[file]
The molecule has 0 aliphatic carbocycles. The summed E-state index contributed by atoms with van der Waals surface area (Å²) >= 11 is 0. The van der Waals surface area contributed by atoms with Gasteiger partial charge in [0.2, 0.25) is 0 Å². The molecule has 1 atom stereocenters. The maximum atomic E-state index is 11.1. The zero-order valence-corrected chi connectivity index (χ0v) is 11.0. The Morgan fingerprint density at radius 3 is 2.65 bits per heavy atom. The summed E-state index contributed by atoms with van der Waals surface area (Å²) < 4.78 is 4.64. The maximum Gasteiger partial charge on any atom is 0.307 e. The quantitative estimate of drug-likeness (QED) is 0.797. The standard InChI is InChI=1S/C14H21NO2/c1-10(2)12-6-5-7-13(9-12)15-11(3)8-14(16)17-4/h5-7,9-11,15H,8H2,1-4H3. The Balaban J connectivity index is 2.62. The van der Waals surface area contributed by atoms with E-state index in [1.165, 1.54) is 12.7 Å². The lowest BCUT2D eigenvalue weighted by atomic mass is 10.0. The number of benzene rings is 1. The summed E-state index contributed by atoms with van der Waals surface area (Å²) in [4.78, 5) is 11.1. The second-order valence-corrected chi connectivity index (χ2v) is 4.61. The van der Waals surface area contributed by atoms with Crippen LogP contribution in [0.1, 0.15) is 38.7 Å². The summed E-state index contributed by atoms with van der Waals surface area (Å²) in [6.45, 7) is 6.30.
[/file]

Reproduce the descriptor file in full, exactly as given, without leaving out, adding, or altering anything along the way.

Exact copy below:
The molecule has 0 aliphatic carbocycles. The summed E-state index contributed by atoms with van der Waals surface area (Å²) >= 11 is 0. The van der Waals surface area contributed by atoms with Gasteiger partial charge in [0.2, 0.25) is 0 Å². The molecule has 1 atom stereocenters. The maximum atomic E-state index is 11.1. The zero-order valence-corrected chi connectivity index (χ0v) is 11.0. The Morgan fingerprint density at radius 3 is 2.65 bits per heavy atom. The summed E-state index contributed by atoms with van der Waals surface area (Å²) < 4.78 is 4.64. The maximum Gasteiger partial charge on any atom is 0.307 e. The quantitative estimate of drug-likeness (QED) is 0.797. The standard InChI is InChI=1S/C14H21NO2/c1-10(2)12-6-5-7-13(9-12)15-11(3)8-14(16)17-4/h5-7,9-11,15H,8H2,1-4H3. The Balaban J connectivity index is 2.62. The van der Waals surface area contributed by atoms with E-state index in [1.165, 1.54) is 12.7 Å². The lowest BCUT2D eigenvalue weighted by atomic mass is 10.0. The number of benzene rings is 1. The summed E-state index contributed by atoms with van der Waals surface area (Å²) in [4.78, 5) is 11.1. The second-order valence-corrected chi connectivity index (χ2v) is 4.61. The van der Waals surface area contributed by atoms with Crippen LogP contribution in [0.1, 0.15) is 38.7 Å². The summed E-state index contributed by atoms with van der Waals surface area (Å²) in [6.45, 7) is 6.30.